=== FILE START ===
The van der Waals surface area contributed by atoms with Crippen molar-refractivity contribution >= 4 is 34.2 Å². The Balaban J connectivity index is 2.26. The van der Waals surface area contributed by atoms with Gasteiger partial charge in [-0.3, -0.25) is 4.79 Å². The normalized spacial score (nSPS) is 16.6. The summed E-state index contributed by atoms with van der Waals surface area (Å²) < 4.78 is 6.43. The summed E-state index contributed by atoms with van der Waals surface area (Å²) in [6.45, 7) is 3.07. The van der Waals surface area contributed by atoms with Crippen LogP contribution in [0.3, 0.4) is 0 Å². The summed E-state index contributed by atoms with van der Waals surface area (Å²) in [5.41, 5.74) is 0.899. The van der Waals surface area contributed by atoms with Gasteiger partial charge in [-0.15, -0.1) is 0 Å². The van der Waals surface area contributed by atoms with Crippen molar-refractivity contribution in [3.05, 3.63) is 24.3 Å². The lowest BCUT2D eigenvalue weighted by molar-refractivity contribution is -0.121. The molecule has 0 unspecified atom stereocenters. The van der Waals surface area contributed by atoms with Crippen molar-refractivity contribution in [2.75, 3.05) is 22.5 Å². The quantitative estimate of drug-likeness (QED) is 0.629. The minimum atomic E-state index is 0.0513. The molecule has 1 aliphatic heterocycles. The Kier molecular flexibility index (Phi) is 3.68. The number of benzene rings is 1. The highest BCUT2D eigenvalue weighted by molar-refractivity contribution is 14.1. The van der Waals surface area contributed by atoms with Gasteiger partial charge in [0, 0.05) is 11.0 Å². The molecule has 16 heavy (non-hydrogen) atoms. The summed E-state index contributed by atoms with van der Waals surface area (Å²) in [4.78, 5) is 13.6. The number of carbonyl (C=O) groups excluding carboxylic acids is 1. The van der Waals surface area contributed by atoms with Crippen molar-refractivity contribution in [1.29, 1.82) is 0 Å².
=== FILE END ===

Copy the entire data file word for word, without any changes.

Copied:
The van der Waals surface area contributed by atoms with Crippen molar-refractivity contribution >= 4 is 34.2 Å². The Balaban J connectivity index is 2.26. The van der Waals surface area contributed by atoms with Gasteiger partial charge in [-0.3, -0.25) is 4.79 Å². The normalized spacial score (nSPS) is 16.6. The summed E-state index contributed by atoms with van der Waals surface area (Å²) < 4.78 is 6.43. The summed E-state index contributed by atoms with van der Waals surface area (Å²) in [6.45, 7) is 3.07. The van der Waals surface area contributed by atoms with Crippen LogP contribution in [0.3, 0.4) is 0 Å². The summed E-state index contributed by atoms with van der Waals surface area (Å²) in [5.41, 5.74) is 0.899. The van der Waals surface area contributed by atoms with Gasteiger partial charge in [-0.15, -0.1) is 0 Å². The van der Waals surface area contributed by atoms with Crippen molar-refractivity contribution in [3.05, 3.63) is 24.3 Å². The lowest BCUT2D eigenvalue weighted by molar-refractivity contribution is -0.121. The molecule has 0 unspecified atom stereocenters. The van der Waals surface area contributed by atoms with Crippen molar-refractivity contribution in [2.75, 3.05) is 22.5 Å². The quantitative estimate of drug-likeness (QED) is 0.629. The minimum atomic E-state index is 0.0513. The molecule has 1 aliphatic heterocycles. The Kier molecular flexibility index (Phi) is 3.68. The number of benzene rings is 1. The highest BCUT2D eigenvalue weighted by molar-refractivity contribution is 14.1. The van der Waals surface area contributed by atoms with Gasteiger partial charge in [0, 0.05) is 11.0 Å². The molecule has 16 heavy (non-hydrogen) atoms. The summed E-state index contributed by atoms with van der Waals surface area (Å²) in [4.78, 5) is 13.6. The number of carbonyl (C=O) groups excluding carboxylic acids is 1. The van der Waals surface area contributed by atoms with Crippen molar-refractivity contribution in [1.29, 1.82) is 0 Å².